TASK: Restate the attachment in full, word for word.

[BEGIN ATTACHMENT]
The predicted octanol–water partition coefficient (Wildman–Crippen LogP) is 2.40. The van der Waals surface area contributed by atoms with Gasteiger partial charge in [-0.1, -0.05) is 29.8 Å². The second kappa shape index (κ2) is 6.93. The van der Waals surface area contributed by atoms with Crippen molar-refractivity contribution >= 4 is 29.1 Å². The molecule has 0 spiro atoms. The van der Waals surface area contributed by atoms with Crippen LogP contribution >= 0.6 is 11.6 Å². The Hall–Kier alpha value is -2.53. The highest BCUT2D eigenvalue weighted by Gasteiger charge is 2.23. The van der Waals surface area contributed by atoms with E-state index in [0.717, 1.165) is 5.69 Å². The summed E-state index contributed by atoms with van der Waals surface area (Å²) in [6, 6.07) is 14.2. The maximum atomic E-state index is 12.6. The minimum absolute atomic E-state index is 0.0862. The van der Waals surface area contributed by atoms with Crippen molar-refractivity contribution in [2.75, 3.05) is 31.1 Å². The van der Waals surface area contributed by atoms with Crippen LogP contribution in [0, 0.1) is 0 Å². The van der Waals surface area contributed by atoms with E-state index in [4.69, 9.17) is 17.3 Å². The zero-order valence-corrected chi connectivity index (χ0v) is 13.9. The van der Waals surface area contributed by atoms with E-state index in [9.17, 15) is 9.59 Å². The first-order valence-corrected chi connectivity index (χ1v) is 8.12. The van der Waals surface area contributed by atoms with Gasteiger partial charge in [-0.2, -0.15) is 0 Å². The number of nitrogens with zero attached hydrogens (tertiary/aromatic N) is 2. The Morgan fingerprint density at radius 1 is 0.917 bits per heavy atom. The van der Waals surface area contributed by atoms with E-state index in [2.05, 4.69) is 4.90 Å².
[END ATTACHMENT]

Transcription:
The predicted octanol–water partition coefficient (Wildman–Crippen LogP) is 2.40. The van der Waals surface area contributed by atoms with Gasteiger partial charge in [-0.1, -0.05) is 29.8 Å². The second kappa shape index (κ2) is 6.93. The van der Waals surface area contributed by atoms with Crippen molar-refractivity contribution >= 4 is 29.1 Å². The molecule has 0 spiro atoms. The van der Waals surface area contributed by atoms with Crippen LogP contribution >= 0.6 is 11.6 Å². The Hall–Kier alpha value is -2.53. The highest BCUT2D eigenvalue weighted by Gasteiger charge is 2.23. The van der Waals surface area contributed by atoms with E-state index in [0.717, 1.165) is 5.69 Å². The summed E-state index contributed by atoms with van der Waals surface area (Å²) in [6, 6.07) is 14.2. The maximum atomic E-state index is 12.6. The minimum absolute atomic E-state index is 0.0862. The van der Waals surface area contributed by atoms with Crippen molar-refractivity contribution in [2.75, 3.05) is 31.1 Å². The van der Waals surface area contributed by atoms with Crippen LogP contribution in [0, 0.1) is 0 Å². The van der Waals surface area contributed by atoms with E-state index in [4.69, 9.17) is 17.3 Å². The zero-order valence-corrected chi connectivity index (χ0v) is 13.9. The van der Waals surface area contributed by atoms with E-state index in [9.17, 15) is 9.59 Å². The first-order valence-corrected chi connectivity index (χ1v) is 8.12. The van der Waals surface area contributed by atoms with Gasteiger partial charge in [-0.2, -0.15) is 0 Å². The number of nitrogens with zero attached hydrogens (tertiary/aromatic N) is 2. The Morgan fingerprint density at radius 1 is 0.917 bits per heavy atom. The van der Waals surface area contributed by atoms with E-state index in [2.05, 4.69) is 4.90 Å².